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NFL Playoffs Divisional Round: Seahawks vs. Falcons - Know your enemy

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Scott Cunningham

Dave Choate, the editor and Baron of the Atlanta Falcons' SBN blog The Falcoholic, was nice enough to provide Field Gulls with a scouting report of sorts on the Seahawks' Divisional Round opponent this week. My questions, in italics, and his answers can be found below. Dave also hosted the Ask The Falcoholic Q/A this week at Field Gulls, and honestly went way above the call of duty there, so I encourage you to check that out too.


DK: It seems like in the last couple of years, the Falcons had been more run-heavy and balanced, but this year tend to rely more on the pass. Is this accurate, and if so, can you explain why the shift has been made (I'm assuming it has a more causation other than the fact that you have two elite WRs, though I could be wrong). Has the line been bad, have the running backs been bad? Is it just a shift in focus?

Dave Choate: It's very accurate. The Falcons have been a run-first team for years, and for the first three years of Mike Smith's tenure in Atlanta, it was the right move. They had a road-grading offensive line, Michael Turner was in the prime of his career and it won them a lot of football games. Last year, the wheels started to come off that ground game a bit and the blocking broke down. The Falcons made the shift a year late.

The Falcons were ready to take a step toward becoming an elite passing offense. With Ryan, those two elite receivers, Tony Gonzalez and some nice options out of the backfield, there was no reason to lean on a 30-year-old Turner who clearly is losing the leg drive that made him so terrifying in 2008 and 2009.

DK: Along those lines, how would you characterize the Falcons' offensive scheme? Is it a lot of deep shots, more short-WCO style passing, play-action heavy, deep drops? I admit I don't have a firm grasp on the 'style' of offense Atlanta runs or wants to run, ideally.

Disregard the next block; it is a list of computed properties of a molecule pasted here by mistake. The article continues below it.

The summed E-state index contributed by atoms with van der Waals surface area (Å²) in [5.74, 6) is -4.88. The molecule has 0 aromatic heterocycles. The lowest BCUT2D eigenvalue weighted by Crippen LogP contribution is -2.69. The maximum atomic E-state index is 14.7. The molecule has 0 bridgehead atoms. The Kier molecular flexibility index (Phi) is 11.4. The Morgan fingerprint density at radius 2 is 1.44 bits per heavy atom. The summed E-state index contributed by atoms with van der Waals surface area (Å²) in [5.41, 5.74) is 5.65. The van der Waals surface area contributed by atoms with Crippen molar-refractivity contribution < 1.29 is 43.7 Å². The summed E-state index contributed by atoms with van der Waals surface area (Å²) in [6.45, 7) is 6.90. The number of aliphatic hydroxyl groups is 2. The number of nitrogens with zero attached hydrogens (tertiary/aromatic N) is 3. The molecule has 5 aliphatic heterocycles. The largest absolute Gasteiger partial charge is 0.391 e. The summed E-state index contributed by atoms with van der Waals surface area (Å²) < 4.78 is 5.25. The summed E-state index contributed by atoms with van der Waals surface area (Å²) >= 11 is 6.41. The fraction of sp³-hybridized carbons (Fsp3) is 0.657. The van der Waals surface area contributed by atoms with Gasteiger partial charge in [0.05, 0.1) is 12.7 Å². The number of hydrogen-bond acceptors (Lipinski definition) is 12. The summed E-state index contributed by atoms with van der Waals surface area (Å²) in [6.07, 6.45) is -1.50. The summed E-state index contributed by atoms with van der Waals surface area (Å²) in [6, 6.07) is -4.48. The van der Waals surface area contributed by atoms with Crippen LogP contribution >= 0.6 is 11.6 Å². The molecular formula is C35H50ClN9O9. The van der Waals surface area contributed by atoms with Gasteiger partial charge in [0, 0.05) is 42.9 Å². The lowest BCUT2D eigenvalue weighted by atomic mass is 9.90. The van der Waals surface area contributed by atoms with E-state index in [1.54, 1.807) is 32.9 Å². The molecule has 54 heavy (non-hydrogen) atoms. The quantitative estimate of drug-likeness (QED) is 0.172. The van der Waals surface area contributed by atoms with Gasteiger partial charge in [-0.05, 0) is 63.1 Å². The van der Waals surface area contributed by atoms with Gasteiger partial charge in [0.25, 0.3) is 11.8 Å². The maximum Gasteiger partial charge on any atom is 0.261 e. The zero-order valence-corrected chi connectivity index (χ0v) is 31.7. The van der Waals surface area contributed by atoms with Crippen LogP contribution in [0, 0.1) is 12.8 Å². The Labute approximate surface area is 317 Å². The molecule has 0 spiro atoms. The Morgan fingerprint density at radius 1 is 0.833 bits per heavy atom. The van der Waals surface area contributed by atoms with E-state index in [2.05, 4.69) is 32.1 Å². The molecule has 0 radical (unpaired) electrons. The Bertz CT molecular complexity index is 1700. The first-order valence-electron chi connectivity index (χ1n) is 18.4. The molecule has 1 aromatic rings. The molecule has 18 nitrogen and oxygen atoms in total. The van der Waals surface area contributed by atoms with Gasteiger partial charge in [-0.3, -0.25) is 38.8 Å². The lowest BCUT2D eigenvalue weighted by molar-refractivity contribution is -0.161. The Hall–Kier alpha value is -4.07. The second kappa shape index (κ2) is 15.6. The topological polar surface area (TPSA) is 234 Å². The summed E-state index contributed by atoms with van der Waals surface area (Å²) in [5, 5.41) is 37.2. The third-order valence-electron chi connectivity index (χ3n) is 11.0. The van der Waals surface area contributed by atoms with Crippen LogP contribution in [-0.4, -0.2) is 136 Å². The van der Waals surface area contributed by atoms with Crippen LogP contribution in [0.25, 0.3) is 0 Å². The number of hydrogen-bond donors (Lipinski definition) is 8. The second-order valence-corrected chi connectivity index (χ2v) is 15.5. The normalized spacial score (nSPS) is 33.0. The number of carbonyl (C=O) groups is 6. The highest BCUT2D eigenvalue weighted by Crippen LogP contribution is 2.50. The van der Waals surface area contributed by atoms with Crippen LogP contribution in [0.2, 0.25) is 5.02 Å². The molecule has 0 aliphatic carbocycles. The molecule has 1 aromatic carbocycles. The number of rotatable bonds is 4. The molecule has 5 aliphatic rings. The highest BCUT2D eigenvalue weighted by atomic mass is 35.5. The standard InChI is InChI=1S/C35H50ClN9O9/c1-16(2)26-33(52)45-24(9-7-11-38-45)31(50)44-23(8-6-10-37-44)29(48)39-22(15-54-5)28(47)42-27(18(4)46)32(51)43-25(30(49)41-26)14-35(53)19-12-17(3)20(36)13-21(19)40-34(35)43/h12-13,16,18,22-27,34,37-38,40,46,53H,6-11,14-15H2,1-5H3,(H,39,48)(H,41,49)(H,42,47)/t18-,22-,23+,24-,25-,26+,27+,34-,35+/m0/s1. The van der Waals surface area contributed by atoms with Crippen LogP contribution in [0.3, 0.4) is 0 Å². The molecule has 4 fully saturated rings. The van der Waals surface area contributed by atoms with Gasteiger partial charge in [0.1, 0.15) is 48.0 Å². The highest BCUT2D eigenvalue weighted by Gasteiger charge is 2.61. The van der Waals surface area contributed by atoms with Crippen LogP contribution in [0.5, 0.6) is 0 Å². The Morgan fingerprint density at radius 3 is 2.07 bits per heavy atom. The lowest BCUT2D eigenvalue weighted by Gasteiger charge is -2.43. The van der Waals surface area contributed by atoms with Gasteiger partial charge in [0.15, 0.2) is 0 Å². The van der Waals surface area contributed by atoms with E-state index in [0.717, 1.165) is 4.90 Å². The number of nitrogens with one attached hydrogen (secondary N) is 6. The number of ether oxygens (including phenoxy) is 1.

DC: In an ideal world, the Falcons are using the run to set up screens, play action and short routes that allow their playmakers to create in space. After they get the short passing game established, they start taking shots downfield, trying to make use of the gamebreaking speed that Julio Jones has. In essence, it's extremely pass-heavy, and if everything's clicking well they're throwing darts all over the field.

DK: Describe the Falcons' defensive scheme and what are some of the things they do best? What are some of the weak points, that you can see?

DC: The Falcons under Mike Nolan like to run their D out of the nickel package as much as possible. They have truly talented defensive backs and enough team speed up front that they're fairly effective against the pass. That leaves them vulnerable to the run, of course, and that's what the Seahawks will want to exploit. The Falcons have some straight-up athletes on defense and they're great in pursuit, though they don't tackle particularly well. They'll be able to do a decent job of corralling Russell Wilson, but they're going to need to weigh the advantage of doing so against the need to slow down Lynch. You're probably going to force them to roll with a 4-3 more often than not.

DK: Who are some under the radar players that Seattle fans should know about and that might have a big impact on this game, and why?

DC: Jacquizz Rodgers springs readily to mind. He's a terrific receiver out of the backfield, with dangerous agility and the ability to make defenders miss. He doesn't have elite speed and rarely breaks long runs, but he's a versatile player. He keeps defenses guessing when he's lined up, because the Falcons aren't shy about using him as a runner and a receiver.

The other one would be Robert McClain. The team's nominal third cornerback has been one of the league's stingiest defenders in his limited snaps this year, and he'll get some serious run, likely on Doug Baldwin. He's also a sure tackler on a team that has relatively few of them.

DK: How was Matt Ryan played this year on a whole? What would you list as his top skills and where is he deficient?

DC: He's had an excellent year. More than half of his interceptions came in two games, and he is prone to the occasional meltdown when the pressure gets in his face and the coverage is tight enough. By and large, however, he avoids pressure well, makes excellent use of his weapons and flashes consistently excellent accuracy. On a good day, he can pick even a terrific defense apart. It was his finest year.


Big thanks to Dave for answering my questions, especially after he so thoroughly dominated the "Ask the Falcoholic" thread with his insights and anaylsis! Make sure you head over to The Falcoholic for more scouting of the Seahawks' enemy this week.